“We give below,” said the old Weekly Gazette of May 6, 1857, “what may be relied upon as a very full and correct report of nearly all the testimony taken before the mayor yesterday in the examination of the murderer, whose iniquitous act is just now the exciting theme of conversation and comment.  Some of this evidence was contained in the report of the coroner’s inquest.  But as the testimony before the mayor was fuller in many particulars, and as it might bring out into the clearest light possible all of the facts connected with the whole terrible transaction, we have concluded, at the risk of wearying our readers with the subject, to publish it at length.        

            “The community is vitally interested in the administration of justice.  Every member of it is concerned to know that the law is properly applied to crime.  But it is impossible that this should be known except by a knowledge of those facts which determine the quality of a crime, and the measure of punishment which its atrocity demands.”

            “We were talking of the old country, the three Frenchman and me, when this man Allen came in,’ Mrs. Ritter told the mayor.  “He had been at my house three or four times, but always he had false money.  I never took any of his money.  This time he had some more of it, bills on a Memphis bank.  I knew the bank was broke, for I had got hold of some of that kind before.  He never drank but once in my house, then it was a glass of beer.  At another time it was peanuts and candy.  He was not drunk.  I have seen him often enough to know.  The three Frenchmen came to our house and took supper with us.  They were staying with my man.  I treated them to beer.  They didn’t drink anything else.  Nobody else came there during the evening.  My husband lay in a back room downstairs.  There was a transom over the door and a light in the front room.  When this man came in he slammed the door very hard and it frightened me.  I heard him say in a low tone of voice that he was going to ‘kill them all.”  I have been married seven years, have been in this country four years and in Dayton three years.  When this man Allen first came in I asked him to go out, but he said he wasn’t afraid of anybody and that he would kill everyone in the house.”

            Then the mayor had another graphic description of the tragedy from the lips of Christian Noffinger, one of the trio of Frenchmen at the Ritter home.  He told in detail of Allen’s brusque entrance into the place, of Mrs. Ritter’s demand that he leave the house, and of her appeal to Dernier to help her put Allen out.

            “When Dernier grabbed Allen and shoved him to the door,” declared Noffinger, I was behind and pushed him.  Quick as a flash Allen whirled and began striking Dernier with the knife.  He kept stabbing Dernier in the back.  Then Ritter came hurrying in from his bedroom, and he grabbed Allen and wrested the knife from his hand.  Allen started away but I caught him and held him.  Then he jerked away and ran.”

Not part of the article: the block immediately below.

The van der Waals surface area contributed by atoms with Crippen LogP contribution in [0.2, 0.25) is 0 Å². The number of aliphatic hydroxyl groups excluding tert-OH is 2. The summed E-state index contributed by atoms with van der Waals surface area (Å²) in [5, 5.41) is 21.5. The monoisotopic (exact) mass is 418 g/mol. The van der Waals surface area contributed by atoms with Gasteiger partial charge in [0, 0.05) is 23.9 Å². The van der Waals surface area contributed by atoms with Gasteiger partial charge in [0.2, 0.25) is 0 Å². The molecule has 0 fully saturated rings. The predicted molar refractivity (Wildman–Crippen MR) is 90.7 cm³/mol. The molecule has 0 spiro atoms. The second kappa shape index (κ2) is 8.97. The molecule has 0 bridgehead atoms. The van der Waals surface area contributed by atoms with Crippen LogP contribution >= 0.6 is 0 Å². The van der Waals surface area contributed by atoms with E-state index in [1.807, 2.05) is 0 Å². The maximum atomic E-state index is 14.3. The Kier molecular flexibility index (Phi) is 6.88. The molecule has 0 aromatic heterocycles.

The story of the crime needed only the testimony of a disinterested witness to make it complete.  That came from the lips of a man named Louis Miller.  He said:

            “I was over in the office of Shellabarger’s livery stable.  I heard some noise and when I opened the door and went out on the street I heard a woman halloo.  I went over to Huston’s corner and asked some boys who were standing there to go over to Ritter’s.  I went across the street and stood with one foot in the gutter and one on the pavement at Ritter’s.  I saw Dernier and defendant come out of the door.  I saw defendant using a knife and I cried out ‘You’ll kill that man!’  Defendant has one arm around Dernier’s neck and cut repeatedly with the other hand.  The man who owns the house then ran up and the last time that defendant was going to strike he (Ritter) jerked the knife out of his hand.  The defendant ran, and I followed him.  He ran up Jefferson to the alley, and then through the alley to St. Clair st. and down St. Clair to Sixth.  I stopped there for I saw I could not catch up with him.”

            The story of the tragedy had been told and the mayor “thinking that the presumption was strong” that a murder had been committed, remanded Allen to the county jail without privilege of bail.

            The crime created widespread excitement in Dayton at the time, since murders were far from numerous in those days.  In fact, up to that time there had been but two murders for which capital punishment was inflicted.  The first was the hanging of John McAfee on March 25, 1825, that event marking the first execution in the county.  The second crime for which the death penalty was exacted was when Francis Dick murdered his mother-in-law.  He was hung on the second Friday in September, 1854, less than three years before the event detailed above.

            Apparently, Montgomery co. citizens were not eager to witness a repetition of that performance.  And since premeditation could not be shown, and there had been a struggle during the commission of the crime, Allen escaped with his life.  But he spent a long term of years in the state penitentiary.